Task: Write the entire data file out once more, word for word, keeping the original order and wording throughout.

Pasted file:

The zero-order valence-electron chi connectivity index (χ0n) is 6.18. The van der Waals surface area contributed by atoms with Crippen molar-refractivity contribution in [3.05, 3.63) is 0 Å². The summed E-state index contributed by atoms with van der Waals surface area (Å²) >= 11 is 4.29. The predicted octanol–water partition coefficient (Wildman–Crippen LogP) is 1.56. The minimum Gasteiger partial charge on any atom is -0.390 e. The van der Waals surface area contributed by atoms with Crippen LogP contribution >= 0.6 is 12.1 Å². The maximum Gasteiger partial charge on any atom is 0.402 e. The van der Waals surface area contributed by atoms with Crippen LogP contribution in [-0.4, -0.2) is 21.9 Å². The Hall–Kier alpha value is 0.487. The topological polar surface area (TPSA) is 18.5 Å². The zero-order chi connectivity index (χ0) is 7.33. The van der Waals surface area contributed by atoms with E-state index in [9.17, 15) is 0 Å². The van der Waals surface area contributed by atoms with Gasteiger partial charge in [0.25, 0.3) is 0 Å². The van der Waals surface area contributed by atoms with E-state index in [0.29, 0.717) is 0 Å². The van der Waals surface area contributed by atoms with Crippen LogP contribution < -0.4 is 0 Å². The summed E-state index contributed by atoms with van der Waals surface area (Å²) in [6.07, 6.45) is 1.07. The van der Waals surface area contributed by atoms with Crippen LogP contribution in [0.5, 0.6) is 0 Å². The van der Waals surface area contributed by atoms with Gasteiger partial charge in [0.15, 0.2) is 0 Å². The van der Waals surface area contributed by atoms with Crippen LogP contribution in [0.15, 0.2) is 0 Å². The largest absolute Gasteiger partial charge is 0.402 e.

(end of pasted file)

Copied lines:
The zero-order valence-electron chi connectivity index (χ0n) is 6.18. The van der Waals surface area contributed by atoms with Crippen molar-refractivity contribution in [3.05, 3.63) is 0 Å². The summed E-state index contributed by atoms with van der Waals surface area (Å²) >= 11 is 4.29. The predicted octanol–water partition coefficient (Wildman–Crippen LogP) is 1.56. The minimum Gasteiger partial charge on any atom is -0.390 e. The van der Waals surface area contributed by atoms with Crippen LogP contribution >= 0.6 is 12.1 Å². The maximum Gasteiger partial charge on any atom is 0.402 e. The van der Waals surface area contributed by atoms with Crippen LogP contribution in [-0.4, -0.2) is 21.9 Å². The Hall–Kier alpha value is 0.487. The topological polar surface area (TPSA) is 18.5 Å². The zero-order chi connectivity index (χ0) is 7.33. The van der Waals surface area contributed by atoms with E-state index in [9.17, 15) is 0 Å². The van der Waals surface area contributed by atoms with Gasteiger partial charge in [0.25, 0.3) is 0 Å². The van der Waals surface area contributed by atoms with E-state index in [0.29, 0.717) is 0 Å². The van der Waals surface area contributed by atoms with Crippen LogP contribution < -0.4 is 0 Å². The summed E-state index contributed by atoms with van der Waals surface area (Å²) in [6.07, 6.45) is 1.07. The van der Waals surface area contributed by atoms with Crippen LogP contribution in [0.5, 0.6) is 0 Å². The van der Waals surface area contributed by atoms with Gasteiger partial charge in [0.15, 0.2) is 0 Å². The van der Waals surface area contributed by atoms with Crippen LogP contribution in [0.15, 0.2) is 0 Å². The largest absolute Gasteiger partial charge is 0.402 e.